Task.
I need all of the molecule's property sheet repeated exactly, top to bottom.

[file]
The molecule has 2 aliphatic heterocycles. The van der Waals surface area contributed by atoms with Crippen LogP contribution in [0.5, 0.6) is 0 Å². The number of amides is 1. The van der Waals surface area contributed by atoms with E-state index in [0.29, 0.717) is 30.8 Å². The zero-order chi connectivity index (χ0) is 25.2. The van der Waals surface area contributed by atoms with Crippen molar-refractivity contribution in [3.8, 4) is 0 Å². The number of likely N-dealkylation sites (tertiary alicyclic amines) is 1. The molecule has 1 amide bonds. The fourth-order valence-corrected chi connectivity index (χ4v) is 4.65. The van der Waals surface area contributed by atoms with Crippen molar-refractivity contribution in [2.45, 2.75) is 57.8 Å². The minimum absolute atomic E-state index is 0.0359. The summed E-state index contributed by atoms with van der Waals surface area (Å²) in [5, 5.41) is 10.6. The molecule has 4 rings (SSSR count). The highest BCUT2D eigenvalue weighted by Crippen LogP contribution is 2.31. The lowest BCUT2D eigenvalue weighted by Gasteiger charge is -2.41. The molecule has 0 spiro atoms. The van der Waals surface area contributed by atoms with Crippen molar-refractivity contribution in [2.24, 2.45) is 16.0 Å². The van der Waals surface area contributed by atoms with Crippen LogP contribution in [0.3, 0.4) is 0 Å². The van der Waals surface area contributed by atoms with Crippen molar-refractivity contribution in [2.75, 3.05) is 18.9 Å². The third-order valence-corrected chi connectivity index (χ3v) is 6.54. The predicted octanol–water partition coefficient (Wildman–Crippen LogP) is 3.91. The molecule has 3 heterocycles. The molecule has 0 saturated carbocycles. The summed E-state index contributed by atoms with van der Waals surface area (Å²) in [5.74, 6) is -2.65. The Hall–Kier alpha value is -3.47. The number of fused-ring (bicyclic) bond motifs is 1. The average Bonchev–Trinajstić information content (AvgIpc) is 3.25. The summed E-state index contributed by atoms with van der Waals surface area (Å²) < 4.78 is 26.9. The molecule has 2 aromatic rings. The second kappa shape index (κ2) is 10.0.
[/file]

The molecule has 2 aliphatic heterocycles. The van der Waals surface area contributed by atoms with Crippen LogP contribution in [0.5, 0.6) is 0 Å². The number of amides is 1. The van der Waals surface area contributed by atoms with E-state index in [0.29, 0.717) is 30.8 Å². The zero-order chi connectivity index (χ0) is 25.2. The van der Waals surface area contributed by atoms with Crippen molar-refractivity contribution in [3.8, 4) is 0 Å². The number of likely N-dealkylation sites (tertiary alicyclic amines) is 1. The molecule has 1 amide bonds. The fourth-order valence-corrected chi connectivity index (χ4v) is 4.65. The van der Waals surface area contributed by atoms with Crippen molar-refractivity contribution in [2.45, 2.75) is 57.8 Å². The minimum absolute atomic E-state index is 0.0359. The summed E-state index contributed by atoms with van der Waals surface area (Å²) in [5, 5.41) is 10.6. The molecule has 4 rings (SSSR count). The highest BCUT2D eigenvalue weighted by Crippen LogP contribution is 2.31. The lowest BCUT2D eigenvalue weighted by Gasteiger charge is -2.41. The molecule has 0 spiro atoms. The van der Waals surface area contributed by atoms with Crippen molar-refractivity contribution in [2.24, 2.45) is 16.0 Å². The van der Waals surface area contributed by atoms with Crippen LogP contribution in [0.3, 0.4) is 0 Å². The van der Waals surface area contributed by atoms with Crippen molar-refractivity contribution in [2.75, 3.05) is 18.9 Å². The third-order valence-corrected chi connectivity index (χ3v) is 6.54. The predicted octanol–water partition coefficient (Wildman–Crippen LogP) is 3.91. The molecule has 3 heterocycles. The molecule has 0 saturated carbocycles. The summed E-state index contributed by atoms with van der Waals surface area (Å²) in [5.74, 6) is -2.65. The Hall–Kier alpha value is -3.47. The number of fused-ring (bicyclic) bond motifs is 1. The average Bonchev–Trinajstić information content (AvgIpc) is 3.25. The summed E-state index contributed by atoms with van der Waals surface area (Å²) < 4.78 is 26.9. The molecule has 2 aromatic rings. The second kappa shape index (κ2) is 10.0.